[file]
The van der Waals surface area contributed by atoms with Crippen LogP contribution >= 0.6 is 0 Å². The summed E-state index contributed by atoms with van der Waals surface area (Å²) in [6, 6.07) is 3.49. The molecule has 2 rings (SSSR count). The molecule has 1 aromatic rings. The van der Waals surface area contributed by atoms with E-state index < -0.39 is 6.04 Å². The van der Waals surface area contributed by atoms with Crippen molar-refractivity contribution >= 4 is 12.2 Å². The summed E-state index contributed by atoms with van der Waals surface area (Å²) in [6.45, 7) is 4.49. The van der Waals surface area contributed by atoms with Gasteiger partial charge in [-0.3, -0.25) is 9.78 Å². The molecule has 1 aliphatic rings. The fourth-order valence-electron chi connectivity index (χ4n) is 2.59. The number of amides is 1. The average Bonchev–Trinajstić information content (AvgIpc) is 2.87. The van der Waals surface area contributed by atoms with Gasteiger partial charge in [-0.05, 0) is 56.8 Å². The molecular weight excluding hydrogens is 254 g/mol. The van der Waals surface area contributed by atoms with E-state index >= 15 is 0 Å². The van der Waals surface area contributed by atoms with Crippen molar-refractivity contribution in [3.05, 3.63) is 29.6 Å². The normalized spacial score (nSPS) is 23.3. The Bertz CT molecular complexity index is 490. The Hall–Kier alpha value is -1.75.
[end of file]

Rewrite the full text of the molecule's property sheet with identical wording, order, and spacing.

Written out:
The van der Waals surface area contributed by atoms with Crippen LogP contribution >= 0.6 is 0 Å². The summed E-state index contributed by atoms with van der Waals surface area (Å²) in [6, 6.07) is 3.49. The molecule has 2 rings (SSSR count). The molecule has 1 aromatic rings. The van der Waals surface area contributed by atoms with E-state index < -0.39 is 6.04 Å². The van der Waals surface area contributed by atoms with Crippen molar-refractivity contribution >= 4 is 12.2 Å². The summed E-state index contributed by atoms with van der Waals surface area (Å²) in [6.45, 7) is 4.49. The van der Waals surface area contributed by atoms with Gasteiger partial charge in [-0.3, -0.25) is 9.78 Å². The molecule has 1 aliphatic rings. The fourth-order valence-electron chi connectivity index (χ4n) is 2.59. The number of amides is 1. The average Bonchev–Trinajstić information content (AvgIpc) is 2.87. The van der Waals surface area contributed by atoms with Gasteiger partial charge in [-0.05, 0) is 56.8 Å². The molecular weight excluding hydrogens is 254 g/mol. The van der Waals surface area contributed by atoms with E-state index >= 15 is 0 Å². The van der Waals surface area contributed by atoms with Crippen molar-refractivity contribution in [3.05, 3.63) is 29.6 Å². The normalized spacial score (nSPS) is 23.3. The Bertz CT molecular complexity index is 490. The Hall–Kier alpha value is -1.75.